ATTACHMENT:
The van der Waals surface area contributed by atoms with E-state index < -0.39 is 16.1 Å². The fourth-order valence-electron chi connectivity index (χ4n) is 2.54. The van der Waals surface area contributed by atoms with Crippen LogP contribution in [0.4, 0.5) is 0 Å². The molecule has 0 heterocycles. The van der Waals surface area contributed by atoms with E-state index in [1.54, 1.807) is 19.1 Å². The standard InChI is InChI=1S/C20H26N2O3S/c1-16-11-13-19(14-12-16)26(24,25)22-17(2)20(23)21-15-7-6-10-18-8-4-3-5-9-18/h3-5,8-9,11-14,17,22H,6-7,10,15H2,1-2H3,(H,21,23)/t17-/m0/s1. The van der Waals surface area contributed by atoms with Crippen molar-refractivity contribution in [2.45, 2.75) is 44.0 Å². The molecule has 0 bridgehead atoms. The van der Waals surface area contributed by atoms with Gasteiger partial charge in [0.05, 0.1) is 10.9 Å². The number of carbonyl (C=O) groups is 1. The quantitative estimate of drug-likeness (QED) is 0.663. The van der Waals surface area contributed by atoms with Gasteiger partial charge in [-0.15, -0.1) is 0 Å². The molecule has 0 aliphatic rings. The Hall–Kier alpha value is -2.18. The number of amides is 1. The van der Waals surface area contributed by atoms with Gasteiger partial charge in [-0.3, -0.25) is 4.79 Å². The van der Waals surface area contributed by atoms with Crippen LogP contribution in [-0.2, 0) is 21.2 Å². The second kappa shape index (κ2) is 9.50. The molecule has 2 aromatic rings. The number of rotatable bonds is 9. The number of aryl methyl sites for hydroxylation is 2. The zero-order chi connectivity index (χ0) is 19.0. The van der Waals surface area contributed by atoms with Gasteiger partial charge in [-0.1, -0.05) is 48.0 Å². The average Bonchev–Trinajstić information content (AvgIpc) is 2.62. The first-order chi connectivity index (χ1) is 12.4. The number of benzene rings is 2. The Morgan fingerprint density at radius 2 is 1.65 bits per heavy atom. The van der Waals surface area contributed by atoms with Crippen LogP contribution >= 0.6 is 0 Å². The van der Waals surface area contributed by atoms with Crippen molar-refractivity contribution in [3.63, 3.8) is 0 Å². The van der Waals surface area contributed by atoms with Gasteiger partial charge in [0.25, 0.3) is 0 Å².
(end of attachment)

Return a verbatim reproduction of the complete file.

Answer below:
The van der Waals surface area contributed by atoms with E-state index < -0.39 is 16.1 Å². The fourth-order valence-electron chi connectivity index (χ4n) is 2.54. The van der Waals surface area contributed by atoms with Crippen LogP contribution in [0.4, 0.5) is 0 Å². The molecule has 0 heterocycles. The van der Waals surface area contributed by atoms with E-state index in [1.54, 1.807) is 19.1 Å². The standard InChI is InChI=1S/C20H26N2O3S/c1-16-11-13-19(14-12-16)26(24,25)22-17(2)20(23)21-15-7-6-10-18-8-4-3-5-9-18/h3-5,8-9,11-14,17,22H,6-7,10,15H2,1-2H3,(H,21,23)/t17-/m0/s1. The van der Waals surface area contributed by atoms with Crippen molar-refractivity contribution in [2.45, 2.75) is 44.0 Å². The molecule has 0 bridgehead atoms. The van der Waals surface area contributed by atoms with Gasteiger partial charge in [0.05, 0.1) is 10.9 Å². The number of carbonyl (C=O) groups is 1. The quantitative estimate of drug-likeness (QED) is 0.663. The van der Waals surface area contributed by atoms with Gasteiger partial charge in [-0.15, -0.1) is 0 Å². The molecule has 0 aliphatic rings. The Hall–Kier alpha value is -2.18. The number of amides is 1. The van der Waals surface area contributed by atoms with Gasteiger partial charge in [-0.3, -0.25) is 4.79 Å². The van der Waals surface area contributed by atoms with Crippen LogP contribution in [-0.2, 0) is 21.2 Å². The second kappa shape index (κ2) is 9.50. The molecule has 2 aromatic rings. The number of rotatable bonds is 9. The number of aryl methyl sites for hydroxylation is 2. The zero-order chi connectivity index (χ0) is 19.0. The van der Waals surface area contributed by atoms with Gasteiger partial charge in [-0.1, -0.05) is 48.0 Å². The average Bonchev–Trinajstić information content (AvgIpc) is 2.62. The first-order chi connectivity index (χ1) is 12.4. The number of benzene rings is 2. The Morgan fingerprint density at radius 2 is 1.65 bits per heavy atom. The van der Waals surface area contributed by atoms with Crippen LogP contribution >= 0.6 is 0 Å². The van der Waals surface area contributed by atoms with Crippen molar-refractivity contribution in [3.63, 3.8) is 0 Å². The van der Waals surface area contributed by atoms with Gasteiger partial charge in [0.25, 0.3) is 0 Å².